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Former Saddleback Pastor Carries on Legacy of Late Young Daughter by Bringing Joy to Cancer Patients

RANCHO SANTA MARGARITA, Calif. (Christian Examiner) — Erik Rees couldn’t stop helping pediatric cancer patients find joy if he wanted to — which of course he doesn’t.

“I’m addicted to seeing kids fighting cancer smile,” Rees said, echoing the words of his former boss, Rick Warren, who likes to say he’s addicted to changed lives.

Erik’s five-year journey from a staff pastor at one of the United States’ largest churches to leading a foundation designed to help children suffering from cancer began with the news no parent ever wants to get.

His soon-to-be 12-year-old girl, Jessie, had brain cancer

At the time, Rees served as Saddleback Church’s pastor of ministry and was quickly becoming one of the evangelical world’s most sought after voices in ministry leadership and ministry development. But the news in March of 2011 that his daughter had brain cancer forever changed the trajectory of his life.

For the next ten months and two days, Erik and Stacey Rees — along with their two other children — helped Jessie through the fight of her young life.

Jessie Rees after baptism

Jessie Rees poses with her father, Erik, after he baptized her at Saddleback Church.

They quickly got Jessie involved in a clinical trial that consisted of 30 rounds of radiation and chemotherapy. Because her therapy was outpatient in nature, they took her each week to the Children’s Hospital of Orange County [CHOC].

As the family left CHOC following Jessie’s third week of treatment, Jessie asked her parents when the other kids get to come home.

“We had to educate her that there are kids fighting cancer that have different diagnoses than hers and some of them stay days, some stay weeks, some stay months and, unfortunately, some of the Leukemia kids can stay over a year,” Erik said.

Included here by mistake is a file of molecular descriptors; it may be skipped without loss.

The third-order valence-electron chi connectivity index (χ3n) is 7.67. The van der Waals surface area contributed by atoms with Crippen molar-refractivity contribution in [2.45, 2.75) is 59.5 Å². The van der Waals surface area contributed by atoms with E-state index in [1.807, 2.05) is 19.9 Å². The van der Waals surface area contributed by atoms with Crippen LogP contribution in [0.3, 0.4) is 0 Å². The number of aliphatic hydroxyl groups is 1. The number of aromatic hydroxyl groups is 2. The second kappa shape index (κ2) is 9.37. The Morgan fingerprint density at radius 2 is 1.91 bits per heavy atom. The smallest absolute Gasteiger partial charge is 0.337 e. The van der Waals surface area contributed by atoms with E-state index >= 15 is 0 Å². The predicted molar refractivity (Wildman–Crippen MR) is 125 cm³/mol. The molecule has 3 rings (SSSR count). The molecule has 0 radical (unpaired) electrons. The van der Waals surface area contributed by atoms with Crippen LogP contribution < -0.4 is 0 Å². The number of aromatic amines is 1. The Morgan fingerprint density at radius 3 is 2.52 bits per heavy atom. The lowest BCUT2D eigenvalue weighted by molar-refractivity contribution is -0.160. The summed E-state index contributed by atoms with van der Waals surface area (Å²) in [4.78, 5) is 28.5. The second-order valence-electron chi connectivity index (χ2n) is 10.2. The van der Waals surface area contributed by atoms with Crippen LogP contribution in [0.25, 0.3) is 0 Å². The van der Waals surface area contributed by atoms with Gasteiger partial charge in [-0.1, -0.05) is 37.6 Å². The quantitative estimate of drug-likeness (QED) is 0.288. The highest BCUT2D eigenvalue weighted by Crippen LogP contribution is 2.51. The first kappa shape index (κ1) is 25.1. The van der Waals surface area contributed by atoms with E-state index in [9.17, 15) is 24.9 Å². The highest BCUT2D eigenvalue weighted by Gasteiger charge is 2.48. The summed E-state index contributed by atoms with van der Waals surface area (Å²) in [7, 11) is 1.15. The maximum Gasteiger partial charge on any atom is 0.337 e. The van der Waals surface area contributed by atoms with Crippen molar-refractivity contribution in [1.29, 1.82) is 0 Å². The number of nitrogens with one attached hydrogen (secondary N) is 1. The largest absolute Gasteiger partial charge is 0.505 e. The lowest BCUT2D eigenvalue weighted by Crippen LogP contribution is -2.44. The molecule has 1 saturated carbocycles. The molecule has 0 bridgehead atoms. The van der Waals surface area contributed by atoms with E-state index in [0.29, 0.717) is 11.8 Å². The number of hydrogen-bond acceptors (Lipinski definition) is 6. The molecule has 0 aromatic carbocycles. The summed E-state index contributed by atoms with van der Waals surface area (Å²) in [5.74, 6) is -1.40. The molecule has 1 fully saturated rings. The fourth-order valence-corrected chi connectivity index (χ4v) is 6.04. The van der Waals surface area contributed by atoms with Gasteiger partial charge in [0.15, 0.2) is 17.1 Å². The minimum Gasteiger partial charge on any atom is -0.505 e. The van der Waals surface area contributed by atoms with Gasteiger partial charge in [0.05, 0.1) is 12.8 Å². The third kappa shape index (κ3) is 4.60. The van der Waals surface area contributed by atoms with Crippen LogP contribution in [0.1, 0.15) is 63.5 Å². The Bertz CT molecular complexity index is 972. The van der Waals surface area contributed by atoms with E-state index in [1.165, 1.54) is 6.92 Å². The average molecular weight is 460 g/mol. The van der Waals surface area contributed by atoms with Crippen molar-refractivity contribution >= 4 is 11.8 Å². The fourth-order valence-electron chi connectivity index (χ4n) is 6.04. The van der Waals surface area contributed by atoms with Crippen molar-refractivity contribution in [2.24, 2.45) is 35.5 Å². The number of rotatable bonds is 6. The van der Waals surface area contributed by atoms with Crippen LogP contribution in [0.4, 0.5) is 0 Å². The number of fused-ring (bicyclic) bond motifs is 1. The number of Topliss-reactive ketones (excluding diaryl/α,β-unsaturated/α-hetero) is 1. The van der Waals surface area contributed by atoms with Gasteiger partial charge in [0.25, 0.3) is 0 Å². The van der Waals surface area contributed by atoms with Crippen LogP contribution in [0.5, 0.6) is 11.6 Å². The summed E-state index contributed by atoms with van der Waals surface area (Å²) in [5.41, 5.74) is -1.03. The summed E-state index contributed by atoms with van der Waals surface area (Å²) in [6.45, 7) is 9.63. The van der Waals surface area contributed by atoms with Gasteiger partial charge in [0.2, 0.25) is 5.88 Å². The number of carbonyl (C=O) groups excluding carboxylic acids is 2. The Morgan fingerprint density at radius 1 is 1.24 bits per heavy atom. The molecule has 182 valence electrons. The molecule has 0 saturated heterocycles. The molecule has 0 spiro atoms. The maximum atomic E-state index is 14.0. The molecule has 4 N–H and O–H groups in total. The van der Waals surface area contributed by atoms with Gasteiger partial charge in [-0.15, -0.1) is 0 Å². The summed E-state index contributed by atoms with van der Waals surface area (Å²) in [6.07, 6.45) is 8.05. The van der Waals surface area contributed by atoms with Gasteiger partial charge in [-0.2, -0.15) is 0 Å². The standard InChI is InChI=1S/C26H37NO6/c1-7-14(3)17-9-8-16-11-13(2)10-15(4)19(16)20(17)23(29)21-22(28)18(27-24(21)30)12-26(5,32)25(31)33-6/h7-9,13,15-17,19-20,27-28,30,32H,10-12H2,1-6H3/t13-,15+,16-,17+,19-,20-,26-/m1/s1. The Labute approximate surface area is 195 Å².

Jessie’s question from the backseat of their car has changed the life of the whole family.

“How can we help?” Jessie asked.

Still reeling from the revelation of their daughter’s cancer, the couple said little at first. When the family arrived at home, Jessie had gotten out some of her paper lunch bags and started decorating them with stickers and writing encouraging phrases on them such as, “Get Well” and “Believe.”

When Erik asked Jessie what she was doing, she told him she wanted to put her Beanie Babies into the bags and deliver them to patients at CHOC. That weekend JoyJars© were born. Jessie’s middle name was Joy, and the jars provided a sturdier container than the paper bags. Brightly colored and stuffed with little toys, Jessie’s jars weren’t designed to cure cancer—but to cure cancer’s most devastating ailment, hopelessness.

The family went to the Internet to buy the toys and put together the jars in their garage, which they dubbed as “The Joy Factory.”

“To be honest, whatever she wanted to do, I was going to make it happen because I knew there was a clock ticking,” Rees said. “If she wanted to take toys to other kids, I was going to find a way to do it, like any parent would.”

When one of her friends urged her to “Never ever give up,” Jessie had a slogan that would not only characterize her battle against cancer, it was a phrase she’d pass on to countless other kids as she passed out the JoyJars.

Over the next few months, Jessie and her friends made and distributed 3,000 JoyJars. In the book Never Ever Give Up that Erik wrote chronicling Jessie’s story, he admitted that the JoyJars effort was first a way to take Jessie’s mind off of cancer and give her something positive to focus upon, but he soon realized that the whole family benefited from the effort.

 

 

Ntakirutimana Janvier

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